[0109] The thickness of epoxy layer 1104 can vary to accommodate any variation between the thickness and the planarity of the bottom surfaces of fiber optic arrays 1101. Once epoxy layer 1104 dries, the upper surfaces 1201 of the fiber optic arrays remain in a level, even plane, and the headers 1103 are securely bonded to the saddles 1105. The final structure is shown in FIG. 12.

[0110] A damaged CCD chip can be easily removed from the structure of FIG. 12, as will now be discussed. First, screws 1203 corresponding to the damaged CCD chip are removed. The damaged CCD chip along with its corresponding fiber optic array and saddle are then carefully lifted off base 1202 and removed from the CCD array. Once the defective CCD has been removed, a new CCD can be easily installed.

[0111] To install the new CCD module, a new saddle is first screwed onto base 1202 where the old saddle was removed. Then, an even amount of epoxy is applied to the saddle. However, the epoxy can travel into the spaces between the saddles before it dries causing the fiber optic array to fall below the reference plane. Spacers can be placed between saddles to prevent the epoxy from traveling into the spaces between the saddles, so that the replacement fiber optic array does not sink below the reference plane.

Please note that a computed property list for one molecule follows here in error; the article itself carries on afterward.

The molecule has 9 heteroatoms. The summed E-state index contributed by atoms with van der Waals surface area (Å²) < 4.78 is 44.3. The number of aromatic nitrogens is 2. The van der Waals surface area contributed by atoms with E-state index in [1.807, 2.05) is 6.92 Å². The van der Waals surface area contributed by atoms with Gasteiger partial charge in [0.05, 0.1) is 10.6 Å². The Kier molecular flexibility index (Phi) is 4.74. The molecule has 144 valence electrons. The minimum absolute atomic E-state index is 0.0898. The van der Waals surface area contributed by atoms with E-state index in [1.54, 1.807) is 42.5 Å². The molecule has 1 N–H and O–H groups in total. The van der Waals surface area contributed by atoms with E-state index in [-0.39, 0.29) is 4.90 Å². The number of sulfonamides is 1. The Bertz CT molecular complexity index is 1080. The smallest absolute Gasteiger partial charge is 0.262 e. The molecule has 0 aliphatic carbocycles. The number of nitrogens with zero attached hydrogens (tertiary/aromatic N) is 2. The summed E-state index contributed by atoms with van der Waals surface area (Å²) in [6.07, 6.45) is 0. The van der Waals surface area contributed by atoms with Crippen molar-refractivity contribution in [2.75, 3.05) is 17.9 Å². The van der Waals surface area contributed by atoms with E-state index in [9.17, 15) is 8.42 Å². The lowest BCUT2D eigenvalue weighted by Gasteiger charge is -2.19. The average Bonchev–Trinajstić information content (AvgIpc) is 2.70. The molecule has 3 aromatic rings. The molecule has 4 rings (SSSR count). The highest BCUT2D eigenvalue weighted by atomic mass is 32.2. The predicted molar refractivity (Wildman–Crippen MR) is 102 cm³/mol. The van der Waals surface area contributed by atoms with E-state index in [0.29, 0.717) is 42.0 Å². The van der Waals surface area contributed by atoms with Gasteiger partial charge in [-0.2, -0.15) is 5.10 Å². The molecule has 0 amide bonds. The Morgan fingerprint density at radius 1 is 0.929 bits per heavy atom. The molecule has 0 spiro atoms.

[0112] A new fiber optic array is attached to a new CCD and a new ceramic header. The new fiber optic array is then inverted so that its upper surface is placed on a reference plane. The base with the CCD array is then inverted, and the replacement saddle is gently placed on top of the new ceramic header. The upper surfaces 1201 of the old fiber optic arrays are placed on the same common reference plane as the new fiber optic array. When the epoxy hardens, the upper surface of the replacement fiber optic array aligns with the reference plane of the other fiber optic arrays in the assembly. The thickness of the epoxy layer varies to accommodate for any variations in the thickness and planarity of the replacement fiber optic array.